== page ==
# Difference between LUSolver and solve

Hi all,

I have a weak for the momentum balance equation in linear elasticity and I was just wondering what is the difference between the two solving methods in fenics?

Just using solve and specifying parameters:

``````res = m(avg(aold, anew, alpha_m), v_) + c(pold, avg(vold, vnew, alpha_f), v_) \
+ k(pold, avg(uold, u, alpha_f), v_)
a_form = lhs(res)
L_form = rhs(res)
solve(a_form == L_form, unew, bc_u, solver_parameters={'linear_solver': 'mumps'})
``````

versus using LUSolver: (snippet of code from Bleyer’s Code

``````res = m(avg(aold, anew, alpha_m), v_) + c(pold, avg(vold, vnew, alpha_f), v_) \
+ k(pold, avg(uold, u, alpha_f), v_)
a_form = lhs(res)
L_form = rhs(res)
# Define solver for reusing factorization
K, res = assemble_system(a_form, L_form, bc_u)
solver = LUSolver(K, "mumps")
solver.parameters["symmetric"] = True
res = assemble(L_form)
[bc.apply(res) for bc in bc_u] #bc_u.apply(res)
solver.solve(K, unew.vector(), res)
``````

Any help would be appreciated thank you!

A `LUSolver` uses a direct method: (LU factorization) to solve linear systems of the form Ax = b.
The normal backend of the LUSolvers is PETSc, which has the following options (depending on how you have installed petsc):

• “default”
• “umfpack”
• “mumps”
• “pastix”
• “superlu”
• “superlu_dist”
• “petsc”
The solver does not reassemble the matrix `K` when solve is called.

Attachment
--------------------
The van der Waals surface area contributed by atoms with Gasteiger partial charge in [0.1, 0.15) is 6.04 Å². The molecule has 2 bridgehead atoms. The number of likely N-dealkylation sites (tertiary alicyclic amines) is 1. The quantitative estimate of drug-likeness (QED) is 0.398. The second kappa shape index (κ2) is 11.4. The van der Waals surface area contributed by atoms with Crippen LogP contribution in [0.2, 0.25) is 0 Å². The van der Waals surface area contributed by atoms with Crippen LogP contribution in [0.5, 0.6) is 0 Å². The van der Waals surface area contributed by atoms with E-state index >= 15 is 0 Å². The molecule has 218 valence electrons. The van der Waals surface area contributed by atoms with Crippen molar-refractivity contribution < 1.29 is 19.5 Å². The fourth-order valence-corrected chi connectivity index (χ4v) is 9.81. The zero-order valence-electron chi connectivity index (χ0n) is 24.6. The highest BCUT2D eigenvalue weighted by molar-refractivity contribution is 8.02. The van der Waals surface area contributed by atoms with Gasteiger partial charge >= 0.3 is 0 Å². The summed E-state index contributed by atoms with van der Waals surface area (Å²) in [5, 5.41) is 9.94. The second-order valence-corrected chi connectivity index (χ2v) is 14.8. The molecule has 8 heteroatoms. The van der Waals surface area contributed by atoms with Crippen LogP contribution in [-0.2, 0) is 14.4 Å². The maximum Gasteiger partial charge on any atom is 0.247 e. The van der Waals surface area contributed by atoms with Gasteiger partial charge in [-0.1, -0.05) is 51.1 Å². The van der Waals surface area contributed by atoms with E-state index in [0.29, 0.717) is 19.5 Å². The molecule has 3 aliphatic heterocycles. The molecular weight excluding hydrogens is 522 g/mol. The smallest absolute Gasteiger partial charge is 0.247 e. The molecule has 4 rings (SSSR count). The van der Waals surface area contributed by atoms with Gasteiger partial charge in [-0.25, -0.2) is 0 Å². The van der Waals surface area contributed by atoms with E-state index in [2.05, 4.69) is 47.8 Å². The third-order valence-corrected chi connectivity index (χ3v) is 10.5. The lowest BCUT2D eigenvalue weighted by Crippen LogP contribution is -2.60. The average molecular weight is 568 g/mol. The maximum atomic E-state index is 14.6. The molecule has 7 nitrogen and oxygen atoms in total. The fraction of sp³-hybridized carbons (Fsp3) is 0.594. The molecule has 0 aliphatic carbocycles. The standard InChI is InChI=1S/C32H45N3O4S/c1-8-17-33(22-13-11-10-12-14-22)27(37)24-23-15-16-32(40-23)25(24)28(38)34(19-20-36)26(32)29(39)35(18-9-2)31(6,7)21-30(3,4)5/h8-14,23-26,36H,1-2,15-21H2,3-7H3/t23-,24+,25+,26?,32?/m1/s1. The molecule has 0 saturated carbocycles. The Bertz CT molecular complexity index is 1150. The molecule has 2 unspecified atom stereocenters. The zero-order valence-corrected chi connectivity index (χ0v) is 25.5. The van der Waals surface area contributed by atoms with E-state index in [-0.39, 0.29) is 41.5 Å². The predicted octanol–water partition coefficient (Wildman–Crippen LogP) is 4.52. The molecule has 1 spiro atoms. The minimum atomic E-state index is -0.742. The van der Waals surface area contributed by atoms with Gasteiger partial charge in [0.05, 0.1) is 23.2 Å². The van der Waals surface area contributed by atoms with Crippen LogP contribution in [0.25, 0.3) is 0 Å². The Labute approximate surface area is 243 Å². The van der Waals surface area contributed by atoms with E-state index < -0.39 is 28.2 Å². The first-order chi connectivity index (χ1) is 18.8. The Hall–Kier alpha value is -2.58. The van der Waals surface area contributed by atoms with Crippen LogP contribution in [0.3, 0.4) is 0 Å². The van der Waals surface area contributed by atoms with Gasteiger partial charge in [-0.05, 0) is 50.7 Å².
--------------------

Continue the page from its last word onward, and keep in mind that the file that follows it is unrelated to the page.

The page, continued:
In your specific code, you also use `assemble_system`, which applies Dirichlet conditions in a symmetric fashion by applying lifting. See for instance: https://hal.archives-ouvertes.fr/hal-03741809/ for a description of the lifting procedure.

The solve method takes in `ufl-forms`. This means that these has to be compiled (or searched for in cache) to get the integration kernels. Boundary conditions are applied in a non-symmetric fashion (by making an identity row in the matrix, and setting the bc directly in the rhs vector).
The `solve` method creates a `LinearVariationalSolver`, that can use either direct methods (such as those above) or iterative methods with preconditioners.

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Hi Dokken,

Thank you so much for your reply! Just as a quick followup, when I use both methods, they give me different solutions. The solve method seems to be able to handle nonuniform and uniform meshes whereas the LUSolver method seems to handle only uniform meshes. Do you happen to know which method would give the ‘better’ solution?

Regards
Janel

The LUSolver should be able to handle any linear system.

You can configure the parameters in `solve` to give you the same solution (up to the difference in how you set boundary conditions).

Without a minimal example illustrating the two different approaches with the two different solutions, I cannot be of any further guidance.

As long as you use direct solvers (with no preconditioning) the two solvers should give the exact same result.

If you want to solve with an iterative method, you have to use `solve` or equivalent classes in legacy dolfin. The method to chose for these solvers depend on the PDE you are solving.

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